AMSTERDAM — Better sleep consolidation and the absence of sleep apnea were associated with better global cognition over 5 years, a pooled analysis of sleep studies in nearly 6,000 adults showed.
Across five cohorts, higher sleep maintenance efficiency (pooled β per 1% increase 0.08, P<0.01) and lower wake after sleep onset (pooled β per 1-min increase -0.07, P=0.02) were associated with better global cognition, reported Matthew Pase, PhD, of Monash University in Melbourne, Australia, at the Alzheimer’s Association International Conference. Results were also published in JAMA Network Open.
An apnea-hypopnea index (AHI) score of 5 or more, indicating mild to severe obstructive sleep apnea, was associated with poorer global cognition (pooled β -0.06, P=0.01) compared with an AHI less than 5. Comparable results were found for moderate to severe apnea. Sleep stage percentages were not associated with global cognition across cohorts.
Prior research has shown a bidirectional relationship between dementia and sleep that may span decades.
“Most of our knowledge on sleep, cognition, and dementia relationships comes from studies using subjective sleep or analysis of activity patterns using actigraphy,” Pase said. “We used in-home, gold-standard sleep studies to clarify the aspects of sleep that are most strongly related to cognitive function in almost 6,000 persons.”
“The significance of mild asymptomatic sleep apnea has previously been unclear as studies tend to examine participants who have presented with sleep complaints,” Pase pointed out. “Since participants in this community-based study did not present with any specific sleep complaints, the association between even mild obstructive sleep apnea and poorer cognition is an important observation.”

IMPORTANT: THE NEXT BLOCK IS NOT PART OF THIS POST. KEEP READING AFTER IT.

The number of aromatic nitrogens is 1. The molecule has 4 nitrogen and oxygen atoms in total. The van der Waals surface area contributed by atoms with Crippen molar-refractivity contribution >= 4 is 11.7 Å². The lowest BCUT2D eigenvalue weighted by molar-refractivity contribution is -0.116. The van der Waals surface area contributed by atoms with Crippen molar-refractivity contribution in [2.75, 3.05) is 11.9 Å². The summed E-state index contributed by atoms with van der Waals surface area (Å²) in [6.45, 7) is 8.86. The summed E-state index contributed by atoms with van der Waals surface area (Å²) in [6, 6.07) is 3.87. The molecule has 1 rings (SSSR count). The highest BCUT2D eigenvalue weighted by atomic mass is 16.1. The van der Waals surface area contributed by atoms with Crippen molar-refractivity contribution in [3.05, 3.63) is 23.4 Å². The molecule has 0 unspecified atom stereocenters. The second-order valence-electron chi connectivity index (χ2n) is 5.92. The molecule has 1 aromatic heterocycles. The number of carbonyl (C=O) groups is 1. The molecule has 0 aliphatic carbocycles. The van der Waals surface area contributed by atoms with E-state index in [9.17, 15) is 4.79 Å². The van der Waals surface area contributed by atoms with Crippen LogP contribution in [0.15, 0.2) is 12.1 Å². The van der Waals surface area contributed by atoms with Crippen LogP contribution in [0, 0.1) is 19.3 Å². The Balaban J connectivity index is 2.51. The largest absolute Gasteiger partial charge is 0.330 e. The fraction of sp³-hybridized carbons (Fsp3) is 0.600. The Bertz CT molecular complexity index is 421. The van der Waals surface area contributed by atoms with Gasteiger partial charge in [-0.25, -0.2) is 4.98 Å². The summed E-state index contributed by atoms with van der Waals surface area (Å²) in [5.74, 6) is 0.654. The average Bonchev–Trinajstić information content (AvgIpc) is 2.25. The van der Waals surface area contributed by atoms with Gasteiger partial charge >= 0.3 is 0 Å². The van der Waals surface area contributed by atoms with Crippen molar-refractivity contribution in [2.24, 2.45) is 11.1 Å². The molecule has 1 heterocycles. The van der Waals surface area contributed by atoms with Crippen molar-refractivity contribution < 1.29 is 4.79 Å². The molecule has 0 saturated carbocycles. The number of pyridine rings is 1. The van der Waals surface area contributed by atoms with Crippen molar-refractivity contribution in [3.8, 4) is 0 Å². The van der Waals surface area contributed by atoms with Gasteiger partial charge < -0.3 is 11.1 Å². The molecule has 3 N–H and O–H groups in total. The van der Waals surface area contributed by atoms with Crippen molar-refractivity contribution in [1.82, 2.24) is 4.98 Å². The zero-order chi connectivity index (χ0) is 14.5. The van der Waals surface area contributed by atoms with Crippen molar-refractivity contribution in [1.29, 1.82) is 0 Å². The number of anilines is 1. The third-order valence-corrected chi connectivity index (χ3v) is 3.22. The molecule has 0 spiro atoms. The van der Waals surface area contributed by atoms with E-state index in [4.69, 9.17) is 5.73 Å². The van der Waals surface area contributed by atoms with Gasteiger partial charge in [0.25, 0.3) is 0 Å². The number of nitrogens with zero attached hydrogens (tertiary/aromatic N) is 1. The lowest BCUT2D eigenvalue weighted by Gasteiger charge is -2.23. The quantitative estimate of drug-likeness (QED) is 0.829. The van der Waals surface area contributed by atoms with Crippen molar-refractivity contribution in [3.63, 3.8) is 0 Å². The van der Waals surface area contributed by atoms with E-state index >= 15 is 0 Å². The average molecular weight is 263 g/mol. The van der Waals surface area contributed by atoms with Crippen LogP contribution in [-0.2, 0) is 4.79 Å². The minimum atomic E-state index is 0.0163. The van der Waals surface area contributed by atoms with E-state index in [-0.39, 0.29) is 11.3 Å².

“Approximately half our sample had evidence of at least mild obstructive sleep apnea,” he added. “Treatment trials are needed to determine whether sleep treatment can mitigate cognitive decline.”
Pace and colleagues curated data from the newly created Sleep and Dementia Consortium, incorporating information from five U.S. population-based cohorts: the Atherosclerosis Risk in Communities study, the Cardiovascular Health Study, the Framingham Heart Study, the Osteoporotic Fractures in Men Study, and the Study of Osteoporotic Fractures.
The inaugural analysis included 5,946 participants with no history of stroke or dementia who underwent overnight, home-based type II polysomnography (PSG) and neuropsychological assessments over 5 years of follow-up. Results were adjusted for demographic variables, time between PSG and neuropsychological testing, BMI, antidepressant use, and sedative use.
“The use of five pooled independent community cohorts enabled us to draw robust conclusions, as compared to any single study alone,” Pase said.
Across cohorts, 31.5% of participants were women, and mean ages ranged from 58 to 89 at the time of PSG. The median wake after sleep onset time ranged from 44 to 101 minutes, and the prevalence of moderate to severe apnea ranged from 17% to 29%.
The percentage of people with at least mild obstructive sleep apnea ranged from 45% to 64%, reflecting differences in age and sex of the cohorts, Pase noted.
Pooled estimates showed short total sleep time was associated with poorer attention and processing speed. Pooled effects did not show overall associations between sleep and learning and memory or visuospatial abilities.
A limitation of the study was that sleep and cognition were assessed at one time point. Given that associations between sleep and brain health are likely bidirectional, longer follow-ups may be needed to unravel temporal associations between poor sleep and cognitive impairment, Pase noted.
“Having established the Sleep and Dementia Consortium, we now have a resource to examine other important questions, including which aspects of sleep are most strongly related to the risk of dementia up to 20 years in the future,” he said.
Judy George covers neurology and neuroscience news for MedPage Today, writing about brain aging, Alzheimer’s, dementia, MS, rare diseases, epilepsy, autism, headache, stroke, Parkinson’s, ALS, concussion, CTE, sleep, pain, and more. Follow
The Sleep and Dementia Consortium is funded by a grant from the National Institute on Aging.
Pase reported no disclosures.
Co-authors reported relationships with Biogen, Eisai, National Institutes of Health, Jazz Pharmaceuticals, Eli Lilly, and Apnimed.
JAMA Network Open
Source Reference: Pase MP, et al “Sleep architecture, obstructive sleep apnea, and cognitive function in adults” JAMA Netw Open 2023; DOI: 10.1001/jamanetworkopen.2023.25152.